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Dysfunction In the Government: How Should Believers React to the Shutdown?

Dysfunction In the Government: How Should Believers React to the Shutdown?

A National Parks policeman walks past a sign after the Lincoln Memorial was sealed off from visitors in Washington, October 1, 2013. The U.S. government began a partial shutdown on Tuesday for the first time in 17 years, potentially putting up to 1 millio

As I write, we are in a government shutdown. The blame game is fully in play. In very black and white terms, each political party is saying all the blame belongs on the other side. As in much of our current political discourse, presentation is made in an either/or, all/nothing sense. How should believers think about this situation? What would a third way say?

Usually in a dysfunctional relationship, and our government is dysfunctional these days, it takes two to make the dysfunction. Now what we run to next, even when we acknowledge this, is to ask who bears the brunt of the blame. But does that really help us get out of the dysfunction? When do we take the view that we are called to own our own junk? Whatever the other has done wrong, what I can control is what I may be doing wrong that is contributing to the breakdown. Maybe what is wrong here is that each side is focused only on what it wants. So why not wrestle with an alternative way to address our current situation, a third way?

So where are we? One side is saying we need to fund the government. True enough. The other side is saying but funding the government one month at a time with piecemeal proposals, which we have been doing now for months, is no way to budget a great nation. What is wrong about that? Where is the black and white in that discussion? Who has it most right or wrong? Does that really help us? A solution is to get out of our black and white approach to issues to see the spectrum and discuss the relationship between the parts.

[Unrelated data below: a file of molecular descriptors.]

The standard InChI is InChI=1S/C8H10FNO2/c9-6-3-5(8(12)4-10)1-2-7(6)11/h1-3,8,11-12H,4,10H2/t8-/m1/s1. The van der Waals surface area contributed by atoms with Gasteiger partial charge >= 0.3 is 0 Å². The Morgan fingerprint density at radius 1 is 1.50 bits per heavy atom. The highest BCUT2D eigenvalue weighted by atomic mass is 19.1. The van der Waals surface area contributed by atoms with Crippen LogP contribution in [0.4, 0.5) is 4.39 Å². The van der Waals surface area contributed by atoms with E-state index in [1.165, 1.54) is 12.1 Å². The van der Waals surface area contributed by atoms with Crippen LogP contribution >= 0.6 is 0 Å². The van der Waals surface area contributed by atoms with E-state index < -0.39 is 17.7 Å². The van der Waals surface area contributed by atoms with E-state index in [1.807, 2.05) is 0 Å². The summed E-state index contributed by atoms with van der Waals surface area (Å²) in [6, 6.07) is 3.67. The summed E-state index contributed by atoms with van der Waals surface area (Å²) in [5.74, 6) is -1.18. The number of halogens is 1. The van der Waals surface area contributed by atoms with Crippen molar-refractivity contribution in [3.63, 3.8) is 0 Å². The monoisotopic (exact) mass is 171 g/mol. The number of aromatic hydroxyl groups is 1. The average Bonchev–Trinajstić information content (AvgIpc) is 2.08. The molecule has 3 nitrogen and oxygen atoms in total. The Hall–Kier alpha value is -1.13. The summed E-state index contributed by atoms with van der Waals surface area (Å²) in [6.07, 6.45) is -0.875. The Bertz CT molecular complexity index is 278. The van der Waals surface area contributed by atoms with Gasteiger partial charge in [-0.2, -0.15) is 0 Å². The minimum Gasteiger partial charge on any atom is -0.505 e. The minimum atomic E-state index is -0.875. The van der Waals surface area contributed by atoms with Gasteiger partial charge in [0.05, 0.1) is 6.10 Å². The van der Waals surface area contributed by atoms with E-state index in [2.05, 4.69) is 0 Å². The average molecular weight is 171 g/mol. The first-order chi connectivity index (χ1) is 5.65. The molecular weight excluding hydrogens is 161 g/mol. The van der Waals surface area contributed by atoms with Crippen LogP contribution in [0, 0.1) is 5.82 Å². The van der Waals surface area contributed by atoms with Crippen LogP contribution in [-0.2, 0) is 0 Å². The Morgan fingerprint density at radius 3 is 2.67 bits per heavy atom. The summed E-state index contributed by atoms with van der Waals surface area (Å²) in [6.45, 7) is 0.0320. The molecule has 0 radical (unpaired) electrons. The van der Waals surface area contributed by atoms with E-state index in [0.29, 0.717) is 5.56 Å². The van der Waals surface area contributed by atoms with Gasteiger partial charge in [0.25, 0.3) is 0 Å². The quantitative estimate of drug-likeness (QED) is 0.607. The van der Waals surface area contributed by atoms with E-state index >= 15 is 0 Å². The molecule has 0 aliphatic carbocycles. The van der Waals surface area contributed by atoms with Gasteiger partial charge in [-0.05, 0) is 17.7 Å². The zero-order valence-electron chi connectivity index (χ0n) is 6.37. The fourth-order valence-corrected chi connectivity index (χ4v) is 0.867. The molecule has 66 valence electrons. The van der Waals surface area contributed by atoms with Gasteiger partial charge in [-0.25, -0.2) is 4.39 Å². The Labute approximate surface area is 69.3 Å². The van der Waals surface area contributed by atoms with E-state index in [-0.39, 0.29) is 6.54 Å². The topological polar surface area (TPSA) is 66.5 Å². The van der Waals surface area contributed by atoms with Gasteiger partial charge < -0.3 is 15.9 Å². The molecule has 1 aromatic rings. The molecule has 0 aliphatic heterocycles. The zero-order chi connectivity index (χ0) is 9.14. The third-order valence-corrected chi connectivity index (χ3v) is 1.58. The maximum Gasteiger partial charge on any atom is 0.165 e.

The sticking point in the current stalemate is the debate over DACA, the dreamers. Once again there is a black and white conflict as we discuss it: illegal immigration versus a sense of justice about children who have grown up here whose illegal presence was through no fault of their own but that of their parents, something our previous protection of them recognized. Even more amazing is that each side says DACA should be fixed and protections should be provided. As the old Nike ad says, then why not just do it?

What is in the way are different, one dimensional answers for how we should approach the solution to that particular problem that has depth and is not one dimensional. Again we have a black and white discussion: the law needs to be followed with crucial concerns about security versus should we honor our sense of justice about these children who have been here much of their lives? Who wants to make that choice as an either/or? Both are worthy considerations.

Perhaps we should ask, what should be the relationship between these two worthy goals. Maybe we should ask what the spectrum of options might be for trying to be sensitive to both concerns. Maybe we should wrestle with how to craft laws that seek to balance two sets of legitimate concerns. Maybe we should "come let us reason together". The third way of the church would be concerned with the human dimensions on all sides of this question. It would recognize a spectrum and ask how to balance two sets of legitimate concerns. We have the right to change how our laws work and craft better ones that work. It would ask how we can craft something that balances these concerns.

As concerned citizens, rather than allowing each party to grab one concern and pit it against the other, we should insist and look for people to govern who get this alternative way of doing legislation. We should look for people who see the spectrum and ask about how competing themes relate to each other. There will still be differences and debates for sure, but there also will be more options to consider than the ones that lead us into a government shutdown. Maybe the third way asks us to more interested in how we can live better together than who is most to blame.

Dr. Darrell L. Bock is Executive Director for Cultural Engagement at the Hendricks Center at Dallas Theological Seminary as well as Senior Research Professor of NT Studies. He is an author or editor of over 40 books, including a New York Times Best Seller in non-fiction. He is host of the Seminary's Table podcasts (voice.dts.edu).

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